This film makes us ask fundamental questions: what is truth; where is the fairytale? In modern terms: where is the fake news? And what is the difference between them? And it does that in amusing ways. It’s a very good film.
It toys with “true events”—the murderous rampage led by Charlie Manson and his band of followers. But that event which is expected throughout the film is only the background to the film. It is not the true story of those events. Or maybe it is. After all, what is truth anyway?
It tells the entirely fictional story of Cliff Booth (Brad Pitt) Hollywood stuntman to star Rick Dalton (Leonardo diCaprio) a fading Western movie star and Sharon Tate, (Margot Robbie) a real person who was brutally murdered by the Manson gang. Dalton lives next door to the house shared by Tate and her husband Roman Polanski. That lends an ominous quality to the film right from the start. Given that Quentin Tarantino is the director we always expect (no dread) the worst. Al Pacino plays the role of a casting agent and Kurt Russell as a Hollywood hot shot and Bruce Dern plays an old blind former star who wants to warm his hands one more time at the fire of life with a Manson girl. When Booth shows up at his home where he is sleeping and introduces himself as a stuntman, he retorts, “every man needs a stunt man.” For sure.
Though inspired by actual events nothing is straight-forward in this film. After all truth is murky. To misquote Bob Dylan, reality does not talk it swears. Characters in the film are or are not based on actual characters. What else would you expect about a film based on Hollywood’s golden age that went sensationally down in fire after the murder of Sharon Tate and friends?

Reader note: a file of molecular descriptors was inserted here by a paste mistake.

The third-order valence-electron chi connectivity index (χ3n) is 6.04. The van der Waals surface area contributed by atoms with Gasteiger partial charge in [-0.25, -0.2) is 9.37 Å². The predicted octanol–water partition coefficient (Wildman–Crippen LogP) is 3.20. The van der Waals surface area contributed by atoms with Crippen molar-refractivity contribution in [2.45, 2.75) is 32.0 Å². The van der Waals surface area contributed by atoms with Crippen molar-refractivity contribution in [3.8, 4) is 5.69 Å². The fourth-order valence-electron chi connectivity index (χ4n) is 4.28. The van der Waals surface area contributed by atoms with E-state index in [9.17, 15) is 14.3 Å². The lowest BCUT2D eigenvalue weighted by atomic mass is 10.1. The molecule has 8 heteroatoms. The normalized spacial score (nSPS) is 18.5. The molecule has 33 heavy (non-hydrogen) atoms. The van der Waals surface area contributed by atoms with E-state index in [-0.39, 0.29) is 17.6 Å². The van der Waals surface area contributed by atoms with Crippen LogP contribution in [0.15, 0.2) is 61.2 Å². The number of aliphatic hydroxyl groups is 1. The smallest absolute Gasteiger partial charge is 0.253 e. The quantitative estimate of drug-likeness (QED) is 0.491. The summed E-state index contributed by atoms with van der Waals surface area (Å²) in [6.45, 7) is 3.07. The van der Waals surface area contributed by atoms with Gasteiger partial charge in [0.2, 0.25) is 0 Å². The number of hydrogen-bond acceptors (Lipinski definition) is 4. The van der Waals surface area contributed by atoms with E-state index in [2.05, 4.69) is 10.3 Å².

But the finale still surprises. There are multiple story lines but all revolve around the world of make believe, and of course, we never believe. No one tells the truth, and no one cares. An 8-year old child star sounds like a middle-aged matron. Actors may or may not be acting. Like the Beatles said, ‘Nothing is real.” Nothing to get hung-up about. It’s all Helter Skelter, reputedly the words in a Beatle song that inspired Charlie Manson. For a while the action moves to the Spahn Ranch, that was also used as movie set, was where the Manson team hung out in dilapidated splendour is the scene. Here we get to meet the Manson clan on their own territory and it is not a pretty sight.
Tate spends an afternoon girlishly watching herself in a recent Dean Martin film. Dalton plays scenes that may or may not be real.
Needless to say, the night of the planned murders do not go according to plan. It is a melee. The Manson gang goes to the wrong house, but they see that Dalton is a worthy candidate for murder too. After all why not, “kill the guys who taught us to kill?” Since we’re in Hollywood that makes sense doesn’t it? To the others it seems like a “great idea.” The night ends up being the blackest of comedies.
Here is a conversation between Cliff and a young Mansonite:
Cliff: “You are real right?”
Teen: “Real as donut.”
Cliff, thinking it is all a joke, asks, “Who are you?”
Teen: “I’m the devil and I’m here to do the devil’s business.”
That explains it. Or does it?
When all is done, the survivors party on. No one cares about the dead. Would you? After all, nothing is real. Except maybe escapism of Hollywood movies. That is true escapism. True lies.